Energy Exchange

Energy efficiency goldmine hiding in plain sight in half a million NYC apartments

By Rory Christian and Ferit Ucar

Replacing regular light bulbs with compact fluorescent or LED lamps and upgrading to energy efficient appliances are approaches anyone can take to use less electricity and lower greenhouse gas emissions. And significant new opportunities to save energy are becoming available to New Yorkers thanks to Reforming the Energy Vision (REV), the state’s initiative to transform the way electricity is generated, moved, and used. But, for 20 percent of New Yorkers who don’t receive an electric bill from their utility, these benefits are not an option. Without properly metering these apartments, New York will miss out on opportunities to make significant energy reductions and risk falling behind in achieving its ambitious environmental goals.

Read More »

Also posted in New York / Read 2 Responses

New study offers invaluable insights about how to engage utility customers on energy efficient behaviors

When given the choice, more people are choosing to use renewable energy and most are making an effort to be efficient in saving electricity. Increasingly, affordable technologies and the growing availability of smart meter data are making it easier for customers to make a range of unprecedented energy choices. The question is, are these innovations reaching all energy customers? Even the most environmentally conscientious or tech-savvy person needs some help in identifying the best opportunities and support to make these choices a better fit with their lifestyles and long-term goals.

New insights

Smart Grid Consumer Collaborative’s (SECC) newest research offers invaluable insights about making that relationship work. The study, Consumer Values: Moving the Needle on Engagement, reveals the needs and goals of the “selectively engaged” energy consumers, which according to the SECC, comprise about 40 of electricity consumers in the United States that are generally interested but only engage sporadically in energy related behavior. The study also delves into why customers adopt energy efficient technologies and behaviors in the long run and what barriers keep them from doing so, and offers solutions for energy providers and their partners to consider.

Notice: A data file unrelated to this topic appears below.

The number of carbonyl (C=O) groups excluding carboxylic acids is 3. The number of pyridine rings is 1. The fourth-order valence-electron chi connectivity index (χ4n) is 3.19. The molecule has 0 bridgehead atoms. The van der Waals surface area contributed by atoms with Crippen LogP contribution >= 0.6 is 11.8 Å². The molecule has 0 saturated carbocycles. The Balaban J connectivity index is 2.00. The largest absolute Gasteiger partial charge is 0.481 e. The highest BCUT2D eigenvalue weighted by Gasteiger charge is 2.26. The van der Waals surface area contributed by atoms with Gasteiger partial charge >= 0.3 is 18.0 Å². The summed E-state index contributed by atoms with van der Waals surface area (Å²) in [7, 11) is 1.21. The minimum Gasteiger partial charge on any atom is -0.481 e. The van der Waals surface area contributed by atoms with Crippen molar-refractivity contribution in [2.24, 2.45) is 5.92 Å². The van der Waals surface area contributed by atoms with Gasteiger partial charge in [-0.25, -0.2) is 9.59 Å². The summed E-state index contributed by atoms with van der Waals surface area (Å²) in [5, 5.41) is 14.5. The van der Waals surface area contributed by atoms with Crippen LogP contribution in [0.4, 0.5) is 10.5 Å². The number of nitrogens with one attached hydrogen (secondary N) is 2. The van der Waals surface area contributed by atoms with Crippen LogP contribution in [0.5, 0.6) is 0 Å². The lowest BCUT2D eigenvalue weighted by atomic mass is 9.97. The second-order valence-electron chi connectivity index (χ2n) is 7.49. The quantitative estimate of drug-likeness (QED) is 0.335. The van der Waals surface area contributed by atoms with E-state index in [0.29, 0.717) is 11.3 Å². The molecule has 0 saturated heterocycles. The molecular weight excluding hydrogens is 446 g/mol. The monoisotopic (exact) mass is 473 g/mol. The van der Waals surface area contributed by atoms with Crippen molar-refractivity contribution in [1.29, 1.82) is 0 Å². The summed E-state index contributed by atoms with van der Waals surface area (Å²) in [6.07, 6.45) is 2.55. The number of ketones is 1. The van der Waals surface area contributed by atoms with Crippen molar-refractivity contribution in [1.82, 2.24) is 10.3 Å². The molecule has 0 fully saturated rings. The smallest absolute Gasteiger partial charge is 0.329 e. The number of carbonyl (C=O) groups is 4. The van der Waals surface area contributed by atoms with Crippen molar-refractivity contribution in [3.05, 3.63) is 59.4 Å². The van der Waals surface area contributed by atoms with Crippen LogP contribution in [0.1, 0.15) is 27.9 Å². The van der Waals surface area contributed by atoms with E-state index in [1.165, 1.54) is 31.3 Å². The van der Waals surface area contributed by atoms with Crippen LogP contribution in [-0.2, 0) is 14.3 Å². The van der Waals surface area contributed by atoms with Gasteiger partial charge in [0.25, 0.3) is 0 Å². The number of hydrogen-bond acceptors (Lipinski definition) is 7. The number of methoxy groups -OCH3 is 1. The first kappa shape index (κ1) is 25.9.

Read More »

Posted in Clean Energy / Tagged | Comments are closed

New report highlights potential for energy storage in North Carolina

North Carolina recently took another key step in its push for a clean energy future with the publication of a long-awaited study on the opportunities, challenges and value of energy storage for the state. The report, which was mandated under the 2017 Competitive Energy Solutions Act (House Bill 589), is the culmination of a year-long research effort led by a multidisciplinary team of researchers from North Carolina State University in partnership with the North Carolina Policy Collaboratory.

The report finds that North Carolina is at a critical juncture in its clean energy future, with energy storage poised to play a key role. However, in order to develop market opportunities for storage and ensure its full benefits are realized, policymakers must take key steps to wisely accelerate the adoption of energy storage in North Carolina.

Read More »

Also posted in Energy Storage, North Carolina / Tagged | Comments are closed

Without the right policies, energy storage could increase emissions

In December, the six major Independent Systems Operators (ISO’s) across the country filed their plans for creating new market rules and opportunities for energy storage. While the rules will take at least a year to go into effect and the plans are just an initial step, a recent study suggests that this effort may add up to 50,000 megawatts (MW) of storage nationwide in the next decade.

At the same time, many states – like California, Massachusetts, New Jersey and New York – are recognizing the potential value of energy storage and are starting to integrate it as a key component of their plans to meet climate and renewable energy goals.

Combined with falling capital costs, these trends suggest a lot of new energy storage in the pipeline. This presents both opportunities and challenges for states looking to reduce their greenhouse gas emissions.

Read More »

Also posted in Energy Storage, Renewable Energy / Tagged , | Comments are closed

Overheating in New York City apartments leads tenants to throw money out the window

Is your apartment so overheated in the winter that you need to leave your window open to feel comfortable?

If that’s the case, you’re likely living in one of the many buildings in New York City lacking modern boiler controls which include indoor temperature sensors.

Unlike single family homes, where indoor thermostats which control the heating system are the norm, many New York City multifamily buildings lack these temperature sensors in individual apartments and offices. This, combined with radiators which can’t be regulated or even turned off, exacerbates the problem and leaves occupants with no control over the amount of heat entering their premises.

Read More »

Also posted in New York, New York REV / Comments are closed

Why clean energy investments should be part of your risk management strategy

By Jake Hiller

There’s a new way to approach energy risks that should interest business leaders who navigate today’s changing economy.

Is your corporate risk management strategy considering these three realities, and how to respond?

1. Energy prices are volatile and hard to predict

Energy prices fluctuate so knowing when to lock in the best price, and for how long, is a perennial challenge for businesses. Unless, that is, you consider signing a long-term Power Purchase Agreement with an energy provider that specializes in predictable renewable energy – or install your own clean energy infrastructure.

Read More »

Posted in Clean Energy / Comments are closed